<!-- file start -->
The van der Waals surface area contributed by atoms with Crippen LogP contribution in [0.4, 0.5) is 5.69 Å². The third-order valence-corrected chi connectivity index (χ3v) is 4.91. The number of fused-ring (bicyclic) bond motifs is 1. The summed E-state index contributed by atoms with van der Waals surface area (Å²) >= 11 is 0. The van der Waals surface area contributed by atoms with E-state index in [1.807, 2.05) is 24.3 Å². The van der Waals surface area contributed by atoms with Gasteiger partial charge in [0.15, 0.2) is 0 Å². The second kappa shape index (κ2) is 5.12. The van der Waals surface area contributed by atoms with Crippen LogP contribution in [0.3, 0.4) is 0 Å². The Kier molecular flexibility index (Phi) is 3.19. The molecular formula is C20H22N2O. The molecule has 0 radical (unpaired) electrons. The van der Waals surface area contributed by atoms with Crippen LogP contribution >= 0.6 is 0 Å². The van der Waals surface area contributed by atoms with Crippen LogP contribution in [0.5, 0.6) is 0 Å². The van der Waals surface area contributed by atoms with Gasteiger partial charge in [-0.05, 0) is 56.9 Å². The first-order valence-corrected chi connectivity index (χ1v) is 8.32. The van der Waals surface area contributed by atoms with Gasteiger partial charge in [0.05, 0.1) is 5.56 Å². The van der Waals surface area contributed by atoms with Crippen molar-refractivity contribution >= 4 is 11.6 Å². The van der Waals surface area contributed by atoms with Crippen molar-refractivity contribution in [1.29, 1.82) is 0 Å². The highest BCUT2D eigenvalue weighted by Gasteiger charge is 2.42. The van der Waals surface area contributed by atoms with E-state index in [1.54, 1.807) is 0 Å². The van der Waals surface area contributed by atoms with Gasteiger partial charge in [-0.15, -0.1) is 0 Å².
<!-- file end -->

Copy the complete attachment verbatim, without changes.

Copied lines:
The van der Waals surface area contributed by atoms with Crippen LogP contribution in [0.4, 0.5) is 5.69 Å². The third-order valence-corrected chi connectivity index (χ3v) is 4.91. The number of fused-ring (bicyclic) bond motifs is 1. The summed E-state index contributed by atoms with van der Waals surface area (Å²) >= 11 is 0. The van der Waals surface area contributed by atoms with E-state index in [1.807, 2.05) is 24.3 Å². The van der Waals surface area contributed by atoms with Gasteiger partial charge in [0.15, 0.2) is 0 Å². The second kappa shape index (κ2) is 5.12. The van der Waals surface area contributed by atoms with Crippen LogP contribution in [0.3, 0.4) is 0 Å². The Kier molecular flexibility index (Phi) is 3.19. The molecular formula is C20H22N2O. The molecule has 0 radical (unpaired) electrons. The van der Waals surface area contributed by atoms with Crippen LogP contribution >= 0.6 is 0 Å². The van der Waals surface area contributed by atoms with Crippen LogP contribution in [0.5, 0.6) is 0 Å². The van der Waals surface area contributed by atoms with Gasteiger partial charge in [-0.05, 0) is 56.9 Å². The first-order valence-corrected chi connectivity index (χ1v) is 8.32. The van der Waals surface area contributed by atoms with Gasteiger partial charge in [0.05, 0.1) is 5.56 Å². The van der Waals surface area contributed by atoms with Crippen molar-refractivity contribution >= 4 is 11.6 Å². The van der Waals surface area contributed by atoms with Crippen molar-refractivity contribution in [1.29, 1.82) is 0 Å². The highest BCUT2D eigenvalue weighted by Gasteiger charge is 2.42. The van der Waals surface area contributed by atoms with E-state index in [1.54, 1.807) is 0 Å². The van der Waals surface area contributed by atoms with Gasteiger partial charge in [-0.15, -0.1) is 0 Å².